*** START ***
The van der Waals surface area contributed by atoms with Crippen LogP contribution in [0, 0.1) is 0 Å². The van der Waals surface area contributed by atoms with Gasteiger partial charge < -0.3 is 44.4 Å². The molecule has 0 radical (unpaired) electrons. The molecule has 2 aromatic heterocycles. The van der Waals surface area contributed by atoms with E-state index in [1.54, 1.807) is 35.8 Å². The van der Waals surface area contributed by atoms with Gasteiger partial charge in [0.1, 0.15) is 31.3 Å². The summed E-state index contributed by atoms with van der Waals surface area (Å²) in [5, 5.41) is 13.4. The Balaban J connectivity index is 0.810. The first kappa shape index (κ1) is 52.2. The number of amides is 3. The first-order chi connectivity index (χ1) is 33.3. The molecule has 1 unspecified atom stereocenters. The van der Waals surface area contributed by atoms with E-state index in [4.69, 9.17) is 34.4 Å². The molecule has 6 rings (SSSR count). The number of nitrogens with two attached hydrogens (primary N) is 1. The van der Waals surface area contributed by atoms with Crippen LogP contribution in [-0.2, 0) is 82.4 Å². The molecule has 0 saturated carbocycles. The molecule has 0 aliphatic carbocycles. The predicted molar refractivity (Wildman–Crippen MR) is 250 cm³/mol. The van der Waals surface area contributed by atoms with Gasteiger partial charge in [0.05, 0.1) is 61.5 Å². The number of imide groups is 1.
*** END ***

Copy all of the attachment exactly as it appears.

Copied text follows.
The van der Waals surface area contributed by atoms with Crippen LogP contribution in [0, 0.1) is 0 Å². The van der Waals surface area contributed by atoms with Gasteiger partial charge < -0.3 is 44.4 Å². The molecule has 0 radical (unpaired) electrons. The molecule has 2 aromatic heterocycles. The van der Waals surface area contributed by atoms with E-state index in [1.54, 1.807) is 35.8 Å². The van der Waals surface area contributed by atoms with Gasteiger partial charge in [0.1, 0.15) is 31.3 Å². The summed E-state index contributed by atoms with van der Waals surface area (Å²) in [5, 5.41) is 13.4. The Balaban J connectivity index is 0.810. The first kappa shape index (κ1) is 52.2. The number of amides is 3. The first-order chi connectivity index (χ1) is 33.3. The molecule has 1 unspecified atom stereocenters. The van der Waals surface area contributed by atoms with E-state index in [4.69, 9.17) is 34.4 Å². The molecule has 6 rings (SSSR count). The number of nitrogens with two attached hydrogens (primary N) is 1. The van der Waals surface area contributed by atoms with Crippen LogP contribution in [-0.2, 0) is 82.4 Å². The molecule has 0 saturated carbocycles. The molecule has 0 aliphatic carbocycles. The predicted molar refractivity (Wildman–Crippen MR) is 250 cm³/mol. The van der Waals surface area contributed by atoms with Gasteiger partial charge in [0.05, 0.1) is 61.5 Å². The number of imide groups is 1.